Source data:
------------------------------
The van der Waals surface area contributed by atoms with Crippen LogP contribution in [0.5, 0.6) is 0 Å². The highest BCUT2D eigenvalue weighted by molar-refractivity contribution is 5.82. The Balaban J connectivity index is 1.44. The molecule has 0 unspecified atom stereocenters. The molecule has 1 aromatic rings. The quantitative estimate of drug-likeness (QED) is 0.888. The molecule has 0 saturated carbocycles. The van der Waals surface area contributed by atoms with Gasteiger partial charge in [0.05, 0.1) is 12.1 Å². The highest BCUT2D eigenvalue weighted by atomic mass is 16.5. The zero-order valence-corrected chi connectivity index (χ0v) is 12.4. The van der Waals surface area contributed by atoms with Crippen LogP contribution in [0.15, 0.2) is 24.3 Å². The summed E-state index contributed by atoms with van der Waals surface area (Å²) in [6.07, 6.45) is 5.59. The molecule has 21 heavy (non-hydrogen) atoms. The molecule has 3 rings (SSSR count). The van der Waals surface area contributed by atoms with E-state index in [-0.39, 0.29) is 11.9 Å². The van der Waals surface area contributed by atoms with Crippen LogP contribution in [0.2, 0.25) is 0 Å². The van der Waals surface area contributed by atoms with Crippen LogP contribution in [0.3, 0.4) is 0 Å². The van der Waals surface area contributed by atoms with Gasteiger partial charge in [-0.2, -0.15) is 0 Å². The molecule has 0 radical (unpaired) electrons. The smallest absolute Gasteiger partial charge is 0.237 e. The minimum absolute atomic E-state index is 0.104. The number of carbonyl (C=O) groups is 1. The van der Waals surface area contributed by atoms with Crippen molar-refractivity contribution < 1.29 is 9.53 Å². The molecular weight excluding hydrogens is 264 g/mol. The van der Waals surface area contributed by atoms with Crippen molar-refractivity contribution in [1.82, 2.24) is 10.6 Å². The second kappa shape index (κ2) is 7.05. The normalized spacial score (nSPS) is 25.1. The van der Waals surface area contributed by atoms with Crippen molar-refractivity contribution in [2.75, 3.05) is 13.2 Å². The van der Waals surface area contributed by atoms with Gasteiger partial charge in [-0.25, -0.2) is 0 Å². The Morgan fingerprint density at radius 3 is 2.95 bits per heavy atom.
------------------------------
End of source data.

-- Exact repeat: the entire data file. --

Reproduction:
The van der Waals surface area contributed by atoms with Crippen LogP contribution in [0.5, 0.6) is 0 Å². The highest BCUT2D eigenvalue weighted by molar-refractivity contribution is 5.82. The Balaban J connectivity index is 1.44. The molecule has 0 unspecified atom stereocenters. The molecule has 1 aromatic rings. The quantitative estimate of drug-likeness (QED) is 0.888. The molecule has 0 saturated carbocycles. The van der Waals surface area contributed by atoms with Gasteiger partial charge in [0.05, 0.1) is 12.1 Å². The highest BCUT2D eigenvalue weighted by atomic mass is 16.5. The zero-order valence-corrected chi connectivity index (χ0v) is 12.4. The van der Waals surface area contributed by atoms with Crippen LogP contribution in [0.15, 0.2) is 24.3 Å². The summed E-state index contributed by atoms with van der Waals surface area (Å²) in [6.07, 6.45) is 5.59. The molecule has 21 heavy (non-hydrogen) atoms. The molecule has 3 rings (SSSR count). The van der Waals surface area contributed by atoms with E-state index in [-0.39, 0.29) is 11.9 Å². The van der Waals surface area contributed by atoms with Crippen LogP contribution in [0.2, 0.25) is 0 Å². The van der Waals surface area contributed by atoms with Crippen LogP contribution in [0.3, 0.4) is 0 Å². The van der Waals surface area contributed by atoms with Gasteiger partial charge in [-0.2, -0.15) is 0 Å². The molecule has 0 radical (unpaired) electrons. The smallest absolute Gasteiger partial charge is 0.237 e. The minimum absolute atomic E-state index is 0.104. The number of carbonyl (C=O) groups is 1. The van der Waals surface area contributed by atoms with Crippen molar-refractivity contribution < 1.29 is 9.53 Å². The molecular weight excluding hydrogens is 264 g/mol. The van der Waals surface area contributed by atoms with Crippen molar-refractivity contribution in [1.82, 2.24) is 10.6 Å². The second kappa shape index (κ2) is 7.05. The normalized spacial score (nSPS) is 25.1. The van der Waals surface area contributed by atoms with Crippen molar-refractivity contribution in [2.75, 3.05) is 13.2 Å². The van der Waals surface area contributed by atoms with Gasteiger partial charge in [-0.25, -0.2) is 0 Å². The Morgan fingerprint density at radius 3 is 2.95 bits per heavy atom.